I know some people aren't into it, but I wouldn't work in any other area. You should try shadowing an OB-GYN nurse for one shift and see how enlightened you are at the end. If you can do it at a public hospital, I think you will see even more than you would in a private, just because the moms and women are not all insured and getting adequate prenatal or yearly women's health screenings).
Good luck in your CNM path!!
- 0Nov 23, '11 by GrnTea"i would love to attend frontier because after doing a lot of research on online programs for cnm's i think i'm set on frontier being my #1 school of choice."
:ddon't write this in your application essay.:d
(what you said was, "i want to go to frontier because after i looked into it i want to go to frontier." this is called "begging the question.")
frontier has a long reputation for excellence in the field. forget online programs. if you can get in, it's among the best.
- 1Nov 23, '11 by kloneI too wanted to be a CNM and attended Frontier for three semesters before withdrawing and going into a BSN program.
I disagree that being an OB/L&D nurse allows you to lose all your skills. I'm expert at starting IVs, administering IV infusions, and inserting foleys. I'm trained at circulating surgeries. Because most L&D nurses are cross-trained to postpartum, you will also get experience at taking care of post-op patients, and you will deal with drains and surgical wounds. Depending on the facility, you may get patients on insulin gtt's, heart medications, tele monitors, asthma medications, etc. Healthy people aren't the only ones who get pregnant; as an OB nurse, you will probably take care of many women who have comorbidities.
If your dream is to become a midwife, then you don't need to be an expert at vents, trachs, or reading a cardiac strip. But I disagree with anyone who believes an OB nurse isn't good at basic med/surg, or that she loses all her clinical skills.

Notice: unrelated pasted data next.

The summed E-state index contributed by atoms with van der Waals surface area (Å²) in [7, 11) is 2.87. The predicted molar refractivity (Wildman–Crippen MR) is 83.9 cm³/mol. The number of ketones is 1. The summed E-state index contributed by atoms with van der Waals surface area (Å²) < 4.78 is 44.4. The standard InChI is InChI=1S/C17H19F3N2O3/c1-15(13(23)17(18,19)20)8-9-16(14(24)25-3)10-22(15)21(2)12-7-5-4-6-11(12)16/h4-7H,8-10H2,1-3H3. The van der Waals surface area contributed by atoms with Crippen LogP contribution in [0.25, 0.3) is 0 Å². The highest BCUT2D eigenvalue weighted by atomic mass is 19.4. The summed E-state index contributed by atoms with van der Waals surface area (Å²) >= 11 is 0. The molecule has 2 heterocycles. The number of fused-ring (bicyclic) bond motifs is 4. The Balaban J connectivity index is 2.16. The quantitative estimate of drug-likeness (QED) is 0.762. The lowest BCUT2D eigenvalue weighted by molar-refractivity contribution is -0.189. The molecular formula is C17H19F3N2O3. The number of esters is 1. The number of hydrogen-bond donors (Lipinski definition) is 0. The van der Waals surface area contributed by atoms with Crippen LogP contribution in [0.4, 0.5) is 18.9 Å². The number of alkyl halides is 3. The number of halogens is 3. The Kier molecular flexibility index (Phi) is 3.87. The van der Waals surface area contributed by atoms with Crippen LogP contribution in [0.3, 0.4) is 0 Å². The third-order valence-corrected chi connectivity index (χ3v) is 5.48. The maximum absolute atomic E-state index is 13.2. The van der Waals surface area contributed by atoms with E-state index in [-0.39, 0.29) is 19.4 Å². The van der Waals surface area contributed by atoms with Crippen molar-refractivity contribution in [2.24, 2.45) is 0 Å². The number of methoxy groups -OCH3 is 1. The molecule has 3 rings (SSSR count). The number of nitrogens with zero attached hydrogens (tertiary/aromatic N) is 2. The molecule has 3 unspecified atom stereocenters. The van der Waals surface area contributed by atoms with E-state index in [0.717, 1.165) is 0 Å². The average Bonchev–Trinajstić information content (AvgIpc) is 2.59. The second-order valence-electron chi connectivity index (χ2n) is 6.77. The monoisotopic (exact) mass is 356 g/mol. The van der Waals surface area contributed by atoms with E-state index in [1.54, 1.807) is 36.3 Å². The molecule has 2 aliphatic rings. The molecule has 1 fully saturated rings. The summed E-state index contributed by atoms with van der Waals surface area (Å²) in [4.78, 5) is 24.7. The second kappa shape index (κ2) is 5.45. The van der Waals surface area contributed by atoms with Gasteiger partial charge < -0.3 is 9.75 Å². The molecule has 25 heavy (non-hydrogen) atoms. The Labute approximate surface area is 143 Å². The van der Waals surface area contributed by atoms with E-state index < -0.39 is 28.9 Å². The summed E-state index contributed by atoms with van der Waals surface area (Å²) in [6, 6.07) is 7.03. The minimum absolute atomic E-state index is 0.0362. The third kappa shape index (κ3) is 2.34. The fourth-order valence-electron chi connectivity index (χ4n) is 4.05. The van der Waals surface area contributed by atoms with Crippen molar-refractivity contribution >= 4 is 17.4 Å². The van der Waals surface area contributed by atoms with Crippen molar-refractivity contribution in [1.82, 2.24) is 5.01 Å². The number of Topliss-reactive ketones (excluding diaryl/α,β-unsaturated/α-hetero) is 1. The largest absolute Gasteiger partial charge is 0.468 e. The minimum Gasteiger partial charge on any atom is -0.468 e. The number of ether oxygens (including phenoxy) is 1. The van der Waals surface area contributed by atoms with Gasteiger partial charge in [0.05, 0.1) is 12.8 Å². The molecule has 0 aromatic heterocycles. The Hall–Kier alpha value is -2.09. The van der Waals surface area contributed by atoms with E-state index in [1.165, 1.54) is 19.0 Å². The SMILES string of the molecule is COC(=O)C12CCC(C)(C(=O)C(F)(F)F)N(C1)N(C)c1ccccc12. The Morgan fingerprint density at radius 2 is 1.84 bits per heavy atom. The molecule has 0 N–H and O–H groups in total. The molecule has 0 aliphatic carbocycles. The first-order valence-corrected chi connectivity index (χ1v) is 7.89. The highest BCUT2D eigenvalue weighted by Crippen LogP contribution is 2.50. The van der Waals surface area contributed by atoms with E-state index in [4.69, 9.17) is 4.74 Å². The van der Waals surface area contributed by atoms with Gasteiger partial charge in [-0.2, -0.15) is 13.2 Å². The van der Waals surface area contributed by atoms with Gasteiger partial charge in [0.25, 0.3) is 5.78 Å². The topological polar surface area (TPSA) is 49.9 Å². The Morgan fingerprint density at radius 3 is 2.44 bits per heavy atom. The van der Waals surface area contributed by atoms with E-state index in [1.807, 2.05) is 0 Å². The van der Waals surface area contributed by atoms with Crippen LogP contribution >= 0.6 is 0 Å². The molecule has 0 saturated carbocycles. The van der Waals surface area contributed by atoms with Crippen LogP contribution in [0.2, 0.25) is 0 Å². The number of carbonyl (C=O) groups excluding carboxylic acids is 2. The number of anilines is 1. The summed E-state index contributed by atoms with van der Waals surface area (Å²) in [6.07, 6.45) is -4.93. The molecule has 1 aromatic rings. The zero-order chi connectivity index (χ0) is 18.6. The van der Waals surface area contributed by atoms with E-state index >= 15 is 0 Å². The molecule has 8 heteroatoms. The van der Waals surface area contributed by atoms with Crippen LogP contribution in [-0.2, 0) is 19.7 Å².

- 0Nov 24, '11 by RNLaborNurse4UI've been an L&D nurse for over 10 years - and NO day is ever the same! We have low risk and high risk pregnant and newly delivered postpartum women on my unit. We manage a huge range of complications (both medical and related to pregnancy), and I have to say, I learn something new all the time.
I am also finishing my 3rd year at Frontier (bridge ADN-MSN program) towards my MSN in midwifery. It is a very challenging program, but well worth the education. I can apply what I've learned at Frontier into my role as the L&D RN.
As for salary of CNMs, they really do vary, depending on what part of the country you live, and what type of practice you go into (OB/CNM office/hospital, CNM only office/hospital, birth center, homebirth practice, public funded clinics, etc). I'd say that the average pay for a CNM in my state (PA) is roughly 80-85k/year. Of course, the actual range of pay is much wider, and like I said, it really depends on what type of practice setting you are employed in after graduation.
The good news is that midwives are definitely in demand! As the demand rises, the need for more CNMs in a variety of practice settings also rises. Lots of luck to you in your endeavors.